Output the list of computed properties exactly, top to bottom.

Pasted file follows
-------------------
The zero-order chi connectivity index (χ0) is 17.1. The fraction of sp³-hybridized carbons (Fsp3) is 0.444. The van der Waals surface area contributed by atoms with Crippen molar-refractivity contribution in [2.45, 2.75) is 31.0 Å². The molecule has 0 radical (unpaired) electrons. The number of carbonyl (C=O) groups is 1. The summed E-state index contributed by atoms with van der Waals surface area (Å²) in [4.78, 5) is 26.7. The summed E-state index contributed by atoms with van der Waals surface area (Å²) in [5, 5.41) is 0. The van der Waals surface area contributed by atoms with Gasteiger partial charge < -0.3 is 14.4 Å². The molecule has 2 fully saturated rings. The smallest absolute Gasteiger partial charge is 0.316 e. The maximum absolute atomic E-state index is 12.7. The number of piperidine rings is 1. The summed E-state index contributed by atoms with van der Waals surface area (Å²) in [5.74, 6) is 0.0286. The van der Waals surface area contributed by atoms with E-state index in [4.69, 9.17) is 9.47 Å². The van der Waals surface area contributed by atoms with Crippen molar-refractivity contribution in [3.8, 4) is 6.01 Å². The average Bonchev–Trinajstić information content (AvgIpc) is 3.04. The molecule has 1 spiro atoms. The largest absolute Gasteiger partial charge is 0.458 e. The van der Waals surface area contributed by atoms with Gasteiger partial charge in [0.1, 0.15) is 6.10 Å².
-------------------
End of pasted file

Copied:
The zero-order chi connectivity index (χ0) is 17.1. The fraction of sp³-hybridized carbons (Fsp3) is 0.444. The van der Waals surface area contributed by atoms with Crippen molar-refractivity contribution in [2.45, 2.75) is 31.0 Å². The molecule has 0 radical (unpaired) electrons. The number of carbonyl (C=O) groups is 1. The summed E-state index contributed by atoms with van der Waals surface area (Å²) in [4.78, 5) is 26.7. The summed E-state index contributed by atoms with van der Waals surface area (Å²) in [5, 5.41) is 0. The van der Waals surface area contributed by atoms with Gasteiger partial charge < -0.3 is 14.4 Å². The molecule has 2 fully saturated rings. The smallest absolute Gasteiger partial charge is 0.316 e. The maximum absolute atomic E-state index is 12.7. The number of piperidine rings is 1. The summed E-state index contributed by atoms with van der Waals surface area (Å²) in [5.74, 6) is 0.0286. The van der Waals surface area contributed by atoms with E-state index in [4.69, 9.17) is 9.47 Å². The van der Waals surface area contributed by atoms with Crippen molar-refractivity contribution in [3.8, 4) is 6.01 Å². The average Bonchev–Trinajstić information content (AvgIpc) is 3.04. The molecule has 1 spiro atoms. The largest absolute Gasteiger partial charge is 0.458 e. The van der Waals surface area contributed by atoms with Gasteiger partial charge in [0.1, 0.15) is 6.10 Å².